Jane Van Ryan
Posted August 20, 2010
The faltering economy appears to be a primary reason for a slight drop in U.S. gasoline demand. According to API's Monthly Statistical Report issued this morning, U.S. gasoline deliveries (a measure of demand) fell by 0.03 percent in July as compared to the same period a year ago. Except for 2008, it was the lowest July gasoline demand figure since 2003.
"With unemployment high and July regular gasoline prices more than 20 cents a gallon above those a year ago, consumers likely have been shopping and vacationing less and trimmed their gasoline purchases accordingly," said API Chief Economist John Felmy.
Overall demand for oil products rose 3.8 percent in July over the same month last year. Demand for the type of diesel fuel used in trucks was up significantly.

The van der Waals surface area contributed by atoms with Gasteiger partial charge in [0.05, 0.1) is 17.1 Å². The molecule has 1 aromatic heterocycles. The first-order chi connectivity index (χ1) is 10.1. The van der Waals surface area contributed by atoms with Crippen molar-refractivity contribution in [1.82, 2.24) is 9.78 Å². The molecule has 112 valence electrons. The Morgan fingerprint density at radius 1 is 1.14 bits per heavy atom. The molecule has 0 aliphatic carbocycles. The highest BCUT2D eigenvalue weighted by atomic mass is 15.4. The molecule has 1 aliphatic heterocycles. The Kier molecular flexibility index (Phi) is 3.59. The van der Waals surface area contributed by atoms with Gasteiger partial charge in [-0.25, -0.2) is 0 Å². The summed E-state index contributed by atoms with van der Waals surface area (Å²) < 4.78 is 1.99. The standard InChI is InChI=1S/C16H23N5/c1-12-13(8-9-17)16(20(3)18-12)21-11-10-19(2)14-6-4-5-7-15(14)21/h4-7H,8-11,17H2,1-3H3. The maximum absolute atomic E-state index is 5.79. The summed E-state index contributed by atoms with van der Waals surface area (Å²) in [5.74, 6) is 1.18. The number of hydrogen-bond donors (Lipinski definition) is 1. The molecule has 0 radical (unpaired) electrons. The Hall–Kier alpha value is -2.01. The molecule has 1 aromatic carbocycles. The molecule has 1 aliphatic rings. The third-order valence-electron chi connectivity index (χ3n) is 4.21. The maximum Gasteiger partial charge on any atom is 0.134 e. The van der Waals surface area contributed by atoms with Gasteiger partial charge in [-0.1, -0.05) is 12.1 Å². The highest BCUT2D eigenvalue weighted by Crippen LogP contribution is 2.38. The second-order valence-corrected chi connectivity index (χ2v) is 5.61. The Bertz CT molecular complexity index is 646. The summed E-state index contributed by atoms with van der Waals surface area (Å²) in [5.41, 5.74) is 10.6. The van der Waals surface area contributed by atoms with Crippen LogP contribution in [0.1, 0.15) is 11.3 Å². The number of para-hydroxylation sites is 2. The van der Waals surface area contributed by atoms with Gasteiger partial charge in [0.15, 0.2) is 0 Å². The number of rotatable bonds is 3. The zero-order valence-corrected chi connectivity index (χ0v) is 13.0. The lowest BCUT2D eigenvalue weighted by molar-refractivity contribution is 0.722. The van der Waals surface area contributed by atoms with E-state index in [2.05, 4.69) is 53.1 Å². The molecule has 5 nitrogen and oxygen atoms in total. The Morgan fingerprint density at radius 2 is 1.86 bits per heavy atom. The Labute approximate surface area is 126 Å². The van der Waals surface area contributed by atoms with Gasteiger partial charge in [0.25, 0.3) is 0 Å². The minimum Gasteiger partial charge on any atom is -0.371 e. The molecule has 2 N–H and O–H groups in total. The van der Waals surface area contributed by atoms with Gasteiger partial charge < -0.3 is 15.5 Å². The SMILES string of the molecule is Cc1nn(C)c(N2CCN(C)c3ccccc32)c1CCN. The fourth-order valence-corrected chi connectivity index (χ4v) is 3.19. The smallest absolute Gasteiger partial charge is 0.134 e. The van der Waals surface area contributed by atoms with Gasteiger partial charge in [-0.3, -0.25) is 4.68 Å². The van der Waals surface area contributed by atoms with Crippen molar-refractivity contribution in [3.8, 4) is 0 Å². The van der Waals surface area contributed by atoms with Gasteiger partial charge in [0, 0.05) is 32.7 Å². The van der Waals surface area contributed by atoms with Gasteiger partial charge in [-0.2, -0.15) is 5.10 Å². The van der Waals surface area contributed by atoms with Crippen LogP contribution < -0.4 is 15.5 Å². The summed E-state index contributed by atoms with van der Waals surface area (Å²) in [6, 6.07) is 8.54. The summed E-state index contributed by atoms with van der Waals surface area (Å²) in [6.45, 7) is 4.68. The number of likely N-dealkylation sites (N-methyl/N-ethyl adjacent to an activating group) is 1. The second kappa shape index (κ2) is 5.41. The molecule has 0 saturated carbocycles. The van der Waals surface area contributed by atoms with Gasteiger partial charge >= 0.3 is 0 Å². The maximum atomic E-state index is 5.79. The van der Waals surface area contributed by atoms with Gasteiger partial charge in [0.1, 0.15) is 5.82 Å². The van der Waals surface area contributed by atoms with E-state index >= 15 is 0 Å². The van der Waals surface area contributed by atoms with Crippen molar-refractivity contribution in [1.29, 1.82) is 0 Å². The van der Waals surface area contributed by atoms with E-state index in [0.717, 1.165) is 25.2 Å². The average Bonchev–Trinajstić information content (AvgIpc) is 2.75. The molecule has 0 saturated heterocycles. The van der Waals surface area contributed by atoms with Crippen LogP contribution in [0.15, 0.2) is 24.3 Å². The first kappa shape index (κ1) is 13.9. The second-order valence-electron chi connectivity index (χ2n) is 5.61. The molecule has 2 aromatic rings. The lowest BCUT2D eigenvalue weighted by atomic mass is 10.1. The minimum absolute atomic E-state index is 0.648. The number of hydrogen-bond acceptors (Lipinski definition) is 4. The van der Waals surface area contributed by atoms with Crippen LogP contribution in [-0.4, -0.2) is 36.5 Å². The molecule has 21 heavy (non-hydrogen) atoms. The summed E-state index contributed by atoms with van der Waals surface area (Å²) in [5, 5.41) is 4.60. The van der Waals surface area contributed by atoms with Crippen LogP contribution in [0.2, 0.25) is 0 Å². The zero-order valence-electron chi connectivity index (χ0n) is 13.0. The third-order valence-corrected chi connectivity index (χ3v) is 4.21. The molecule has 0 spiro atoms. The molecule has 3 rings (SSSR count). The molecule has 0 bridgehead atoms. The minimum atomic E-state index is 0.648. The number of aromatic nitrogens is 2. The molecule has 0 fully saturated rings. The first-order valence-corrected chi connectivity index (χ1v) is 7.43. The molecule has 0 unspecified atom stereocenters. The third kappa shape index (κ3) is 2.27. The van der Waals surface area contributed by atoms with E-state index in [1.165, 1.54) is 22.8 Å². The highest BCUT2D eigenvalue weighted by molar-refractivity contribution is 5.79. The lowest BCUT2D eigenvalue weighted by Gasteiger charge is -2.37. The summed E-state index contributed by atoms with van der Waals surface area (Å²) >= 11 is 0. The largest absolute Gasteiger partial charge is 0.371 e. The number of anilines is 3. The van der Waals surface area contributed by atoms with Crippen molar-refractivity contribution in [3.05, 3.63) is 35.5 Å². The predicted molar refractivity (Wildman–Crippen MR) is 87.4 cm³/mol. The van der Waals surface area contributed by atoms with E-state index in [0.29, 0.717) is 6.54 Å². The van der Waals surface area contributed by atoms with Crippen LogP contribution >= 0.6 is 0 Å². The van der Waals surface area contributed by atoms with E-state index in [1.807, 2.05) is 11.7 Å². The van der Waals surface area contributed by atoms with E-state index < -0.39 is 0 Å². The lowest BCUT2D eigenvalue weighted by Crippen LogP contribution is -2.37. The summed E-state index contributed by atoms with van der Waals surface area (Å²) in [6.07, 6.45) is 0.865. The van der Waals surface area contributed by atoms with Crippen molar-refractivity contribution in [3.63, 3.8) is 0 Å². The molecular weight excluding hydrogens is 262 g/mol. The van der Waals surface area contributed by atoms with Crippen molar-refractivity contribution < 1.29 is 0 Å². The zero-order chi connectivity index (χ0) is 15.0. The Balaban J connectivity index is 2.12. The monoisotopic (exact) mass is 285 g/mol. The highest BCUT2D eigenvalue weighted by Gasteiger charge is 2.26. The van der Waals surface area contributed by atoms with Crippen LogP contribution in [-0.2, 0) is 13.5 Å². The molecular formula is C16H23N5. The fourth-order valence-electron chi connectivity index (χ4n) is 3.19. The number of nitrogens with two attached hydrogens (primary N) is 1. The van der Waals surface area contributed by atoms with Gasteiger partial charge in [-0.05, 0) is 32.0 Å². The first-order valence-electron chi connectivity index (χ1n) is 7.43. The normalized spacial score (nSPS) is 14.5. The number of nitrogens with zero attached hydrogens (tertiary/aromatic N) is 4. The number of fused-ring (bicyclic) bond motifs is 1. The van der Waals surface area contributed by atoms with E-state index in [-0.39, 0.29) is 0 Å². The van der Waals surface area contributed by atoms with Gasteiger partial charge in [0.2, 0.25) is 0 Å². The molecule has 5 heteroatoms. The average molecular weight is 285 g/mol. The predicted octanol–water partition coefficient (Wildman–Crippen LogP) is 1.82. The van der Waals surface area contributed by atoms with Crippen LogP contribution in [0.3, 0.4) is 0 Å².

"This suggests some growth in industrial and commercial activity," John said. "But a recovery it certainly does not prove. We need to be cautious about implementing policies, including increasing taxes on the petroleum industry, that could squelch nascent growth and keep more Americans unemployed."
Also in July, refinery utilization rates rose to 87.4 percent, marking the third consecutive monthly increase. Crude oil imports were up by 5.6 percent from July a year ago to 9.6 million barrels per day.
ABOUT THE AUTHOR
Jane Van Ryan was formerly senior communications manager and new media advisor at the American Petroleum Institute (API), where she wrote blog posts and produced podcasts and videos. Before coming to API, Jane managed communications for a large science and engineering corporation, and for a top-tier research and engineering university. A few years ago, you might have seen her in your living room when she delivered the news on television. Jane officially retired from API in 2011 and now freelances as an independent communications consultant when not gardening at her farm in Virginia.